Chasing the Monsoon
By Alexander Frater
This book is pure pleasure, as Frater travels along the Indian coast, following the monsoon. It’s an engaging, witty travelogue replete with anecdotes and asides, but it’s also his own story of coming to terms with his parents’ death. Both these strains are seamlessly combined.
Midnight in Sicily
By Peter Robb
This is a magisterial portrait of the Cosa Nostra, better known as the Mafia, and the island of whispers that gave birth to it. A delicious cocktail of politics, crime, art and food by one of Australia’s most stylish authors.
From Heaven Lake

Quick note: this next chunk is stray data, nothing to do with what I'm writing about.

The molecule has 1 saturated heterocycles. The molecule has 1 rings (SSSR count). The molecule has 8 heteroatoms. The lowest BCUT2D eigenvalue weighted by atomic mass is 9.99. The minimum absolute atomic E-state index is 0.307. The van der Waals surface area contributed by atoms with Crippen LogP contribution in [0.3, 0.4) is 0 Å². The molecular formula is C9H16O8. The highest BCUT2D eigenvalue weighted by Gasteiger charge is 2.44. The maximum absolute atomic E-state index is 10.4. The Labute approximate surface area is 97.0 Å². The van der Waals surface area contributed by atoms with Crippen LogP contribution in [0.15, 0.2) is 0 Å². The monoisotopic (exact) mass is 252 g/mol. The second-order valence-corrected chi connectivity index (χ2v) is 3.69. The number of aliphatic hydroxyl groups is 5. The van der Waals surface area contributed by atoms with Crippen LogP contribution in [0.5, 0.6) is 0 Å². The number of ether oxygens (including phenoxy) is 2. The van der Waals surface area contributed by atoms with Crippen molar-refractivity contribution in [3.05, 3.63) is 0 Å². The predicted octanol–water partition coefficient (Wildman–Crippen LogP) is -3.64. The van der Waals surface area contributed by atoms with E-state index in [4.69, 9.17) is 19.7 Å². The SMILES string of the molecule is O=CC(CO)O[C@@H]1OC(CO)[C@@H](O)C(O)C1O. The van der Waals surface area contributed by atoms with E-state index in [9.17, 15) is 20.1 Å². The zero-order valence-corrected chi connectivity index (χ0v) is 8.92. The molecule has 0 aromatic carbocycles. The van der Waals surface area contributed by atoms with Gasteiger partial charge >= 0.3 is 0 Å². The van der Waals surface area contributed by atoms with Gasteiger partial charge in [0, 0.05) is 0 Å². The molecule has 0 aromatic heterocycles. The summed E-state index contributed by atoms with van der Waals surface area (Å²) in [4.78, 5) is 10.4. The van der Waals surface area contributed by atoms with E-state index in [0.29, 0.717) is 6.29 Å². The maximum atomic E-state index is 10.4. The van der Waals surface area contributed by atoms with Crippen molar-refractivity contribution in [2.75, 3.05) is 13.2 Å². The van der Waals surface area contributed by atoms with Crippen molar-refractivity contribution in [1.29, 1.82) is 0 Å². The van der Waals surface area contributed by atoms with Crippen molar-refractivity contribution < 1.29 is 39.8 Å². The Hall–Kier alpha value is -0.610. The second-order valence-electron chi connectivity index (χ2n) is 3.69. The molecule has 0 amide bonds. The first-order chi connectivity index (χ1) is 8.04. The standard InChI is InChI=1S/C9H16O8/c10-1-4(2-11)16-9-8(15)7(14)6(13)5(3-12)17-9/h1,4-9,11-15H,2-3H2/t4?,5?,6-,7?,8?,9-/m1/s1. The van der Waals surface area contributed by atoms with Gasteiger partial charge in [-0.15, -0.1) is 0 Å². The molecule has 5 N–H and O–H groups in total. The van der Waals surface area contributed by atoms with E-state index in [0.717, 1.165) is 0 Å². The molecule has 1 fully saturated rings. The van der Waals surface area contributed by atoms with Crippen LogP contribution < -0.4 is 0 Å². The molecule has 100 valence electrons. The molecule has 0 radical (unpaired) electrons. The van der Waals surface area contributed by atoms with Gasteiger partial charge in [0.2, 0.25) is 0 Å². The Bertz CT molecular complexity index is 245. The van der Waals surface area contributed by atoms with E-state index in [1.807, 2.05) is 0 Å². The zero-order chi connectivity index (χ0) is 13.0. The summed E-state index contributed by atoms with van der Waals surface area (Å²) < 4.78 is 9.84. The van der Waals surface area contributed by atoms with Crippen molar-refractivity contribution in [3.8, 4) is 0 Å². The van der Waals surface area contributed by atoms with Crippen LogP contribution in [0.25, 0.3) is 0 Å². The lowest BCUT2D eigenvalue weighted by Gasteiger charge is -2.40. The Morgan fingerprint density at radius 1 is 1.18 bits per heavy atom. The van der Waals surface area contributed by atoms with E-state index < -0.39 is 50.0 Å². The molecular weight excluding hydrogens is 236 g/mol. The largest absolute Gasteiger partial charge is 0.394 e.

By Vikram Seth
This was an early taste of the Indian master’s later brilliance. Seth treks across Tibet, describing his travels with deft prose and delightful cameos. It’s always great to read Indian authors writing about the larger world, not exclusively about India and the diaspora.
By Suketu Mehta
Everyone in India has likely read it. Mehta’s voyage of rediscovery of Mumbai manages to be both an exposé of the city’s underbelly and a homage to its indefatigable spirit. It’s a brave and beautifully realized book.
The City of Falling Angels
By John Berendt
What is it about Italy and India that inspires great literary non-fiction? Berendt dips into the dank glories of Venice and a fire that destroyed an opera house. Corruption was never so charming, and who could forget the Rat Man of Treviso.